For example, he suggests the company likely violated the law by not negotiating with the Teamsters to an impasse. “Respondent did what it did to avoid collective bargaining or even on the best interpretation of its motives, to avoid a perfectly legal strike,” he wrote. 

He also criticized Quickway for not pursuing other steps to get around the impact of a strike, like hiring replacement workers or setting up a “reserve gate” at the Kroger facility that would have allowed drivers from other companies to transport product in and out of the facility without crossing a Teamsters picket line. 

Although Quickway’s actions were found not to have violated the National Labor Relations Act, Judge Amchin did rule against two Quickway executives for their actions with employees in the months leading up to the unionization vote.  

Jeff Curry, Quickway’s Louisville terminal manager, and Chris Cannon, its vice president of operations, were singled out as having violated the Act. McCurry was found to have illegally “interrogated” employees about their union sentiments. Cannon was charged with “condoning” surveillance of employees. 

But the penalty is only a requirement that Quickway agree to no longer conduct those sorts of activities.

The surveillance of the Quickway workers involved taking photos of workers’ private vehicles with union stickers attached. Those pictures were then forwarded to management. Judge Amchan ruled that while Cannon was not involved in the photography, he was aware of it and did not dissuade it. 

In recapping the history of the unionization battle, the review by Judge Amchin spells out several of the actions taken by Quickway management to discourage unionization efforts. 

–Discipline against a driver perceived as anti-union was possibly lighter than against others, solely because of his views about the Teamsters organization.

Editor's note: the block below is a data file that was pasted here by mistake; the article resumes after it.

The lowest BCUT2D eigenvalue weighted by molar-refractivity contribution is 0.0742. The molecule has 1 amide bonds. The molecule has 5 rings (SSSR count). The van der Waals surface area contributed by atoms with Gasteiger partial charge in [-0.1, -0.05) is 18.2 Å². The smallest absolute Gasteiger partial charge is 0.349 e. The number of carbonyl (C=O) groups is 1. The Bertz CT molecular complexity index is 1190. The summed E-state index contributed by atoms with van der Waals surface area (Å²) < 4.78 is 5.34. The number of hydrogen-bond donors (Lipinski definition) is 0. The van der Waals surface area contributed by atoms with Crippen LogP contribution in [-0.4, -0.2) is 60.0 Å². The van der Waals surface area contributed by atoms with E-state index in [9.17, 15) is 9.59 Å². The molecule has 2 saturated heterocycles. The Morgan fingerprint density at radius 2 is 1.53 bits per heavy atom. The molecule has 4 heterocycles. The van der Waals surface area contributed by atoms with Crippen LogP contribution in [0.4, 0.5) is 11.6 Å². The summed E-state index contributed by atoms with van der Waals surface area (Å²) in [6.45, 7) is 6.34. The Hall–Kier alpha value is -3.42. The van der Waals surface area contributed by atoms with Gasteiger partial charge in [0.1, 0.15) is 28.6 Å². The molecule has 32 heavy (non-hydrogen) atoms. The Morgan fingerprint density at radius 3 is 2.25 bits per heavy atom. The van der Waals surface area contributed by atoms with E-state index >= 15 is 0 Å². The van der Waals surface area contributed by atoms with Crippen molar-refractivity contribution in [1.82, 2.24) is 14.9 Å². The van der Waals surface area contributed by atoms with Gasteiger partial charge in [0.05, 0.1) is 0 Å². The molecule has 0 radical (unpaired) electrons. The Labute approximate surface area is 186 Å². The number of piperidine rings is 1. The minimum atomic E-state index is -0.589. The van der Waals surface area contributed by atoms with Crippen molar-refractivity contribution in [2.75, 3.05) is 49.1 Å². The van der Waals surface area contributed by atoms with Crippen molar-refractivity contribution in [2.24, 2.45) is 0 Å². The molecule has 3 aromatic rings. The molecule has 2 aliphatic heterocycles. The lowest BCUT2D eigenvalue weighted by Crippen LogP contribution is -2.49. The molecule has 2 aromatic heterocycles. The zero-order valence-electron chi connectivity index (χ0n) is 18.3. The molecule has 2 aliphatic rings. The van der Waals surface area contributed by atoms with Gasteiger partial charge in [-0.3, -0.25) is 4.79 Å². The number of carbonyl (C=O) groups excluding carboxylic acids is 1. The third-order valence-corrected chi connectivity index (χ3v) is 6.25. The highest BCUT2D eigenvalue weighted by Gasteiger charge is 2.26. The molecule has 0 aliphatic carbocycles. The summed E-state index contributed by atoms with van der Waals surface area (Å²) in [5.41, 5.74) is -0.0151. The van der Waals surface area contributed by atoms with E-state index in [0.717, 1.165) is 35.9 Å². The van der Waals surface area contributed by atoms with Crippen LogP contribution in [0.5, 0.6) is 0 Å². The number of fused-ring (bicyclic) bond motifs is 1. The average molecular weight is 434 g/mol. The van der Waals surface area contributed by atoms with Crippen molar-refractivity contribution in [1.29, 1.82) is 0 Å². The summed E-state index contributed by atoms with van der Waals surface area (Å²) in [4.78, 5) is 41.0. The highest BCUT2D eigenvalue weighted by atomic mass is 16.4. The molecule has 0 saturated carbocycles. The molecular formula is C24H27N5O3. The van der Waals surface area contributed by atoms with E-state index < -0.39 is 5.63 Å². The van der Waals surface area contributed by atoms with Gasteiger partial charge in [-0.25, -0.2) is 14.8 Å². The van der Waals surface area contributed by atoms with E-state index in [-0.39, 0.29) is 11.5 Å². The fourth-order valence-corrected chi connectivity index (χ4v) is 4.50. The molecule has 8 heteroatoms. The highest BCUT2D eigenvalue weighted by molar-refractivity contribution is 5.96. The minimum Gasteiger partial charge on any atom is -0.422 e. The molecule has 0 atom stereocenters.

–Kerry Evola, Quickway’s operations manager, was said to have told several employees that if the union came to the Louisville operations, the company would shut down. Evola denied that in testimony. But in a recording made by an employee, Evola also told employees that a pro-unionziation vote would lead to Quickway no longer making contributions to an employee stock plan. 

–Lori Brown, the office manager for Quickway in Louisville, took notes on driver conversations regarding unionization and was encouraged by Cannon, through an intermediary, to continue to do so.

Judge Amchin also noted that Cannon sent an email to William Prevost, CEO of Paladin and Quickway, suggesting the company hire the Labor Relations Institute to help fight unionization. Quoting an email from Cannon, the LRI would be used because “the advantage of these companies is they have the legal right to say what our company cannot say during a union campaign,” which Cannon went on to describe as “the negative effects if the drivers form a union.”

“This email not only evidences anti-union animus, but indicates a willingness to violate” a section of the Act, Judge Amchin wrote. That section, 8 (a) (1), lists actions that management can not take during a unionization drive.

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John Kingston

John has an almost 40-year career covering commodities, most of the time at S&P Global Platts. He created the Dated Brent benchmark, now the world’s most important crude oil marker. He was Director of Oil, Director of News, the editor in chief of Platts Oilgram News and the “talking head” for Platts on numerous media outlets, including CNBC, Fox Business and Canada’s BNN. He covered metals before joining Platts and then spent a year running Platts’ metals business as well. He was awarded the International Association of Energy Economics Award for Excellence in Written Journalism in 2015. In 2010, he won two Corporate Achievement Awards from McGraw-Hill, an extremely rare accomplishment, one for steering coverage of the BP Deepwater Horizon disaster and the other for the launch of a public affairs television show, Platts Energy Week.